Public support for the death penalty has fallen to its lowest level in decades as measured not only in public opinion polls but also in the number of executions and newly imposed death sentences. And yet, if public opinion polls are reliable indicators, Californians are poised to reject a ballot measure to abolish the death penalty for the second time in four years and Nebraskans are about to vote to override the legislature’s decision in May 2015 to abolish capital punishment in their state.
Harvard alumni might be forgiven for being surprised at these predictions after having received copies of Harvard magazine this month with a cover story provocatively entitled, “The End of the Death Penalty?” The story by the veteran legal affairs journalist Lincoln Caplan details at length the growing evidence that what he calls the 40-year-old “experiment” in Supreme Court-regulated capital punishment has failed and that more and more Americans are coming around to that view.
Still, death penalty supporters outnumber opponents when asked in surveys whether they favor death sentences for persons convicted of murder. A Gallup Organization poll released in October found that 60 percent of those surveyed said yes compared to 37 percent who said no. That was the lowest support for the death penalty Gallup had found since the 66 percent figure recorded in 1976. A month earlier, the Pew Research Center reported a narrower margin: 49 percent in favor and 42 percent opposed. For Pew, that was the lowest figure since it began surveys on the issue in 1995.
“We’re in the midst of a long-term political climate change on the death penalty,” says Robert Dunham, executive director of the Washington-based Death Penalty Information Center. But Dunham cautions against expecting developments on the issue to unfold in a straight line. “As with all forms of climate change, physical or metaphorical, there are extreme storms in both directions,” he says.
The center is officially neutral on the death penalty and instead serves as an invaluable and all-but-authoritative resource on capital punishment as actually administered in the United States. By underscoring the wide variations in death penalty policy from state to state, however, the center helps opponents make the case that capital punishment is applied as arbitrarily and freakishly as it was before the Supreme Court’s 1972 decision to outlaw the death penalty as then administered.
Californians actually have two choices on their ballots on what to do with the death penalty. Proposition 62 would abolish the death penalty for capital murder in favor of life imprisonment without eligibility for parole as the maximum sentence. Proposition 66, a ballot measure pushed by prosecutors, law enforcement, and conservative groups, would seek to speed up judicial review of death penalty cases by setting a five-year deadline for state court post-conviction challenges after regular appeals.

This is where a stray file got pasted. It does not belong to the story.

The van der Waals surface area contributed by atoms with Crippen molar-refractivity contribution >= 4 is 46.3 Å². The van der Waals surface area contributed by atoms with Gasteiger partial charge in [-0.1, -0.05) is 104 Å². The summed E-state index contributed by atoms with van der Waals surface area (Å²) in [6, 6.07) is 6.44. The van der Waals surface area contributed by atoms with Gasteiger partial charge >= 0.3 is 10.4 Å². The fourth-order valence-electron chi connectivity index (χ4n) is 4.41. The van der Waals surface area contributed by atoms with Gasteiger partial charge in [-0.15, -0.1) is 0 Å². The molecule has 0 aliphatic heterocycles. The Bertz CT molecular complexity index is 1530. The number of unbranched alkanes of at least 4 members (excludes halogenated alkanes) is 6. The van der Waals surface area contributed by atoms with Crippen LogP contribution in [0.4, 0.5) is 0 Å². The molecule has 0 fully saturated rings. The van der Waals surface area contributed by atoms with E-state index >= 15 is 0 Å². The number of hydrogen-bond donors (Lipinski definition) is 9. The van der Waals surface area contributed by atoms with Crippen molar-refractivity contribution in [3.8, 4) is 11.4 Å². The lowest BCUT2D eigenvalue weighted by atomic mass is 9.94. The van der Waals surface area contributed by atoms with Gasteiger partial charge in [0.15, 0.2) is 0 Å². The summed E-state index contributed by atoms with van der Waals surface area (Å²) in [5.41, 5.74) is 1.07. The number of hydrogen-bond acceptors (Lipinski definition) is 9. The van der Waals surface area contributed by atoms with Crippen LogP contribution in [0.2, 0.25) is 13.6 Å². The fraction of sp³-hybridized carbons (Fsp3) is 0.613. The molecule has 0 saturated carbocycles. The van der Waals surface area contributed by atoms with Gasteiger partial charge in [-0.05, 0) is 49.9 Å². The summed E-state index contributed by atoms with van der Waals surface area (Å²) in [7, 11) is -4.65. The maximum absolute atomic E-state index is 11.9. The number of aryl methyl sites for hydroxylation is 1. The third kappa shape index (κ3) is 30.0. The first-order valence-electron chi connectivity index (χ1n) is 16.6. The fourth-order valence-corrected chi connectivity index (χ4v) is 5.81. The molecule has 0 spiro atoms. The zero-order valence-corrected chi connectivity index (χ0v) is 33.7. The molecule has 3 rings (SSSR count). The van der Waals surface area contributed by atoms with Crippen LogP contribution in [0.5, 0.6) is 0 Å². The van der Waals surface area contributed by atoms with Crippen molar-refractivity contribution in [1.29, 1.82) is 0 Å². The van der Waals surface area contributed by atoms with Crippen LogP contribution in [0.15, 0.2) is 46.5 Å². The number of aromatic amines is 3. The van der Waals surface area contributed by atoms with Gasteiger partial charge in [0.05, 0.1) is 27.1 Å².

If enacted, Proposition 62 would reduce the nation’s death row population by one-fourth in one fell swoop. California currently has 741 inmates awaiting execution, about one-fourth of the total number of 2,905 on death row in 32 states or in federal or military prisons.
Despite that number, California lags far behind other death penalty states in actual executions. California has executed 13 inmates since the Supreme Court’s decision in 1976 to uphold revamped capital punishment laws—a tiny fraction of the 538 executions carried out in Texas and fewer than 15 other states with smaller populations. Death penalty supporters blame the lag on the California and federal court systems. Besides the five-year deadline, Proposition 66 is also aimed at giving trial-level judges instead of the state’s supreme court the responsibility for ruling on death row inmates’ state habeas corpus petitions.
With one exception, polls in California indicate that Proposition 62 will fail, just as a similar proposition was defeated by 52 percent of the state’s voters in 1962. The respected Field Poll found 48 percent in favor and 37 percent opposed in late October, but four other polls found Proposition 62 averaging just over 50 percent in favor. Proposition 66 was ahead 51 percent to 20 percent in a poll in early October by Sacramento State University, but with nearly 30 percent undecided.
In Nebraska, supporters of capital punishment qualified a referendum on the legislature’s decision, overriding a gubernatorial veto, to abolish the death penalty. Nebraska has executed only three people since capital punishment was restored in 1976. A survey in August found 47.8 percent of likely voters in favor of restoring the death penalty and another 10.5 percent likely to vote that way too.
In jury rooms, however, Americans are less and less persuaded. The number of new death sentences imposed in the United States fell in 2015 to 49, according to the death penalty center, barely one-sixth of the 295 imposed in 1998. Meanwhile, the number of executions in 2015 fell to 28, the lowest number since 1991, and is on pace to fall even lower in 2016, with only 17 executions so far this year.
At the Supreme Court, Justice Stephen G. Breyer argued in a dissenting opinion last year that the death penalty may be unconstitutional. He cited the dozens of death row exonerations in recent years as proof of its unreliability and the inevitable delays in judicial review as proof of its failure as either deterrent or retribution. Those doubts are gaining ground among the general public, but voters in two death-penalty battleground states apparently are not there yet.